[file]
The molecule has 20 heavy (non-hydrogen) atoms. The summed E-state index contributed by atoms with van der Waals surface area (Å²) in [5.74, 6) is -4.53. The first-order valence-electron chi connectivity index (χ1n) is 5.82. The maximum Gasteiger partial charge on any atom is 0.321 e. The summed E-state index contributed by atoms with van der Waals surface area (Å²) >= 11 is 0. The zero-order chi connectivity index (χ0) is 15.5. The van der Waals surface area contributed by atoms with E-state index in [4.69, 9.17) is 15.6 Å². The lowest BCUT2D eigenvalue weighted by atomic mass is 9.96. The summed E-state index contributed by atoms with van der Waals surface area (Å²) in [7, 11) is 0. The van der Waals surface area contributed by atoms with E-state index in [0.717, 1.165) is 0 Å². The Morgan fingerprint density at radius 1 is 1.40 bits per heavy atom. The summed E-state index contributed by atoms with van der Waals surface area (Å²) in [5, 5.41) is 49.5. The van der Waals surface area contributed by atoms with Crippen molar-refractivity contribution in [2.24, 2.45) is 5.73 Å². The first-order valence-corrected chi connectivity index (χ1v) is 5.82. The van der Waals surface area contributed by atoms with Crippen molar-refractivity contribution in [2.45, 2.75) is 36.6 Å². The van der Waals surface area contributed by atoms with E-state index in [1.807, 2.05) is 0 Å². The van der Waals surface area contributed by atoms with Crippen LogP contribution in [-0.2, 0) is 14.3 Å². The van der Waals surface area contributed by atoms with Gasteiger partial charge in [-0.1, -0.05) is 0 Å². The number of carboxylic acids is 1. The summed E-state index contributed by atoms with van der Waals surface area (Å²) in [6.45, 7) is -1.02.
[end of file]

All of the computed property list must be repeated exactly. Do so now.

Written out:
The molecule has 20 heavy (non-hydrogen) atoms. The summed E-state index contributed by atoms with van der Waals surface area (Å²) in [5.74, 6) is -4.53. The first-order valence-electron chi connectivity index (χ1n) is 5.82. The maximum Gasteiger partial charge on any atom is 0.321 e. The summed E-state index contributed by atoms with van der Waals surface area (Å²) >= 11 is 0. The zero-order chi connectivity index (χ0) is 15.5. The van der Waals surface area contributed by atoms with E-state index in [4.69, 9.17) is 15.6 Å². The lowest BCUT2D eigenvalue weighted by atomic mass is 9.96. The summed E-state index contributed by atoms with van der Waals surface area (Å²) in [7, 11) is 0. The van der Waals surface area contributed by atoms with E-state index in [0.717, 1.165) is 0 Å². The Morgan fingerprint density at radius 1 is 1.40 bits per heavy atom. The summed E-state index contributed by atoms with van der Waals surface area (Å²) in [5, 5.41) is 49.5. The van der Waals surface area contributed by atoms with Crippen molar-refractivity contribution in [2.24, 2.45) is 5.73 Å². The first-order valence-corrected chi connectivity index (χ1v) is 5.82. The van der Waals surface area contributed by atoms with Crippen molar-refractivity contribution in [2.45, 2.75) is 36.6 Å². The van der Waals surface area contributed by atoms with E-state index in [1.807, 2.05) is 0 Å². The van der Waals surface area contributed by atoms with Crippen LogP contribution in [-0.2, 0) is 14.3 Å². The van der Waals surface area contributed by atoms with Gasteiger partial charge in [-0.1, -0.05) is 0 Å². The number of carboxylic acids is 1. The summed E-state index contributed by atoms with van der Waals surface area (Å²) in [6.45, 7) is -1.02.